PDF selective txt export from single PDF file

Hi,

I routinely get PDF files for review and analysis. What is the easiest way to search and filter for txt that starts with "Path:" and MD5: in my giant PDF report in order to export or extract ALL instances of these txt types i need to export from PDF and put into excel for analysis thru a table in excel?
Vincent DAsked:
Who is Participating?
 
Joe Winograd, Fellow&MVEDeveloperCommented:
Hi Vincent,
I would start by exporting all the text in each PDF to a plain text file. This 5-minute EE video Micro Tutorial explains where/how to download the Xpdf utilities:
Xpdf - Command Line Utility for PDF Files

This other 5-minute EE video Micro Tutorial explains how to use Xpdf's PDFtoText utility export all the text in a PDF file to a plain text file:
Xpdf - Convert PDF Files to Plain Text Files

Once you have the text in a file, it is a simple matter to write a program/script that searches for any text, such as "Path:" and "MD5:", and then take whatever action you want when finding that text. I have written many programs that call PDFtoText to perform functions like this, such as this Gig here at Experts Exchange:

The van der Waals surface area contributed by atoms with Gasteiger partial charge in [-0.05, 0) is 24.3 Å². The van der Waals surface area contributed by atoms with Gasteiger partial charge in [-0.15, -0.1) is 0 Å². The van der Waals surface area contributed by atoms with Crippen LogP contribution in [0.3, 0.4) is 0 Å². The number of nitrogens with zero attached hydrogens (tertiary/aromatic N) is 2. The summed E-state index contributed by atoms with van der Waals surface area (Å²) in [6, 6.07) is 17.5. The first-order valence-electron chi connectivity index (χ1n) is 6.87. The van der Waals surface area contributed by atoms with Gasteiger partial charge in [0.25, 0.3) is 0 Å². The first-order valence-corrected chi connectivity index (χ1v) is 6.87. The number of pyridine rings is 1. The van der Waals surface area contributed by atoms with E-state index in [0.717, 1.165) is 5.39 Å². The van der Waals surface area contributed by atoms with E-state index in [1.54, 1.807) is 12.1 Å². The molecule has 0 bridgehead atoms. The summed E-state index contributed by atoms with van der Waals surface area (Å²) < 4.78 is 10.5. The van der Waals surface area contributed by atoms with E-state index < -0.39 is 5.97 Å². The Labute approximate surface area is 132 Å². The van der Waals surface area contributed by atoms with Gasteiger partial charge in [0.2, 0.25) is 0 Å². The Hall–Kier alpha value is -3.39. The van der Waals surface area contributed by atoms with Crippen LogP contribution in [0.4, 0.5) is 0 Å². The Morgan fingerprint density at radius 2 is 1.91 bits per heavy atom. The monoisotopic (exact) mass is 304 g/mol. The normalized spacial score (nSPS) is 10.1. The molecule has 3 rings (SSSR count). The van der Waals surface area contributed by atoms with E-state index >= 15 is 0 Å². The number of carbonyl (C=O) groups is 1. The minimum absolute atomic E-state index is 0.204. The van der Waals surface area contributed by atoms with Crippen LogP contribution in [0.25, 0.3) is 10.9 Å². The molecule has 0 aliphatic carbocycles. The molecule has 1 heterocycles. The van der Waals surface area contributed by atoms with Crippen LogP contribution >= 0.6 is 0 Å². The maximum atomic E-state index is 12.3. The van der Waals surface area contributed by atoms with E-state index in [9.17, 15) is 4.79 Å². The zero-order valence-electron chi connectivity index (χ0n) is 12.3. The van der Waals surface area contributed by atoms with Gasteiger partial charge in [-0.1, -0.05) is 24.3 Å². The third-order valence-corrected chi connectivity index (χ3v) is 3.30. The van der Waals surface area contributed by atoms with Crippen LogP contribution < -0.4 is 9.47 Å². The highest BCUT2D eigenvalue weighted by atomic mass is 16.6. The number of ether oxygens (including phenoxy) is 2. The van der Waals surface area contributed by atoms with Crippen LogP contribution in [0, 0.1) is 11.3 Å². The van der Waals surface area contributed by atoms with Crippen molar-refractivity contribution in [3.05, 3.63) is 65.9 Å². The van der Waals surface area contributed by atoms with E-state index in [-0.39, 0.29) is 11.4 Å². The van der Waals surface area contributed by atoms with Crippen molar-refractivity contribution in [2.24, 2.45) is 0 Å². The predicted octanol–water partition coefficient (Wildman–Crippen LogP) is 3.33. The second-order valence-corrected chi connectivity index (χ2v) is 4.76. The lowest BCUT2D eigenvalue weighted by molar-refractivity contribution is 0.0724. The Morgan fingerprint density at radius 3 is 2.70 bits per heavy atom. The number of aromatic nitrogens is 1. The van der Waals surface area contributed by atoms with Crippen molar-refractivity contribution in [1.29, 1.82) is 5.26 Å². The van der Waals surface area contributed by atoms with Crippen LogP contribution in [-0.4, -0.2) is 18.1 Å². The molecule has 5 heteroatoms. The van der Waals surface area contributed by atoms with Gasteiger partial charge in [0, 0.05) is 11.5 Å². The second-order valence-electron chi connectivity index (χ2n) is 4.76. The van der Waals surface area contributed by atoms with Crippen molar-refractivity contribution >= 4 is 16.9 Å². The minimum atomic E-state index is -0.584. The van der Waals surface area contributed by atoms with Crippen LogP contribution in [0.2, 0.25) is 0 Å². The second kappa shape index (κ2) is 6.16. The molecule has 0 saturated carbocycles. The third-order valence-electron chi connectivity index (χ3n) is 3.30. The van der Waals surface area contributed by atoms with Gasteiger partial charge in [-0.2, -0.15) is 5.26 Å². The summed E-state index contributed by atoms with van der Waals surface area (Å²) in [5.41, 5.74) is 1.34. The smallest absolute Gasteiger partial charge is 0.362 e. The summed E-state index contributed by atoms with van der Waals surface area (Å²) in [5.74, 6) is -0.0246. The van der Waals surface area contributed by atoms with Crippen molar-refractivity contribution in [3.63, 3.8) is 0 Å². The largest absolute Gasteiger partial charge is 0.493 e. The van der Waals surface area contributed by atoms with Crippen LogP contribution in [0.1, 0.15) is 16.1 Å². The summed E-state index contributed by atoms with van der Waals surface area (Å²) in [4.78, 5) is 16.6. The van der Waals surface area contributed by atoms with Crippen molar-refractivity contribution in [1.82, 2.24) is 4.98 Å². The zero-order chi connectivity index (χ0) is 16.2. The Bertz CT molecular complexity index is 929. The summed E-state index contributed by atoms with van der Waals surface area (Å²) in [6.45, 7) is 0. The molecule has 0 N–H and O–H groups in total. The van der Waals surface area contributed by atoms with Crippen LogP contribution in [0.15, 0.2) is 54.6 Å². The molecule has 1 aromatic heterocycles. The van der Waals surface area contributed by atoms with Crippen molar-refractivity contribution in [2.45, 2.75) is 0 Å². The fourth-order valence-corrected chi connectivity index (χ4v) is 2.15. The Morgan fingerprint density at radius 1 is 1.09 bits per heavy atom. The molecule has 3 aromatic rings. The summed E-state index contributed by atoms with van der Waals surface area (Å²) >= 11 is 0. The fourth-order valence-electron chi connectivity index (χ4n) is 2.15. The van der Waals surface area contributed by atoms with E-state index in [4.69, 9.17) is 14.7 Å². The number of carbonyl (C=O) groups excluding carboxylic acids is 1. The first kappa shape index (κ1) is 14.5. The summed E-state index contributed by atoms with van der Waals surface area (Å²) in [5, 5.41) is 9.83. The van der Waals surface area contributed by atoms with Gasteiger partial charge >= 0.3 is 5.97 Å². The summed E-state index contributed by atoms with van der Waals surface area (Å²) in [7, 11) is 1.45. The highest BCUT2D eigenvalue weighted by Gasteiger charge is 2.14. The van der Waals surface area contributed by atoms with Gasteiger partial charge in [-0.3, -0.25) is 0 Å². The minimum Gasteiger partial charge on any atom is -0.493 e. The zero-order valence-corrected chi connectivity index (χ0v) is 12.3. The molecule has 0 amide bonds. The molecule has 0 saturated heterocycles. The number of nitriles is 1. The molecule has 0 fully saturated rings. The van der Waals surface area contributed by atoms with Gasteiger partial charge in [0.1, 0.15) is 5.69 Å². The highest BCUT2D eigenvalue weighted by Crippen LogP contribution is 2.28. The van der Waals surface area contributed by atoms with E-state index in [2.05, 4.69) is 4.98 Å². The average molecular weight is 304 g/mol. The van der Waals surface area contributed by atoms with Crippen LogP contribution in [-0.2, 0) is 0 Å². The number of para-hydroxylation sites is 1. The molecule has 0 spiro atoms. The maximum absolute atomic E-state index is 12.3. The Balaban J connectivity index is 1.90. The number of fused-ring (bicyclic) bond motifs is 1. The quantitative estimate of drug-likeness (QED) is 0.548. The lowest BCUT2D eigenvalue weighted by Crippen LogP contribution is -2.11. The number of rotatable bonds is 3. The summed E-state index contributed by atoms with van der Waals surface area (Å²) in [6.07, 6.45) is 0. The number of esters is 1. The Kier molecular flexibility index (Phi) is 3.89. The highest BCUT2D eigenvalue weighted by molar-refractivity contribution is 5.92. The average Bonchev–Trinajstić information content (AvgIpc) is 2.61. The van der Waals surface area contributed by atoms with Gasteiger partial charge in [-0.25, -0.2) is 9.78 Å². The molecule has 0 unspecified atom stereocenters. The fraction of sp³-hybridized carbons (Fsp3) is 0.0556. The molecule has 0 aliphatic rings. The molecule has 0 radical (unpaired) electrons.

Rename PDF files based on content

Regards, Joe
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aikimarkCommented:
Do you have Adobe Acrobat or just the reader?

If Acrobat, you should be able to use the Acrobat ActiveX object to directly consume the text.

If not, there are a variety of PDF utilities that will output the text to a .txt file.  You can then use FileSystemObject to read the .txt file and look for whatever values you want.

It might be helpful if you uploaded a representative sample of one or more PDFs.
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Vincent DAuthor Commented:
I do have Adobe Acrobat XI Pro (11.0.23). So how do I use it to export/consume the txt?
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Vincent DAuthor Commented:
Looking to export all instances of "Path:" and " MD5:" to CSV or excel to compare duplicates and review each unique instance of paired value for each. Report shows path of file and it's MD5 hash value for each file that made it to report...
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Joe Winograd, Fellow&MVEDeveloperCommented: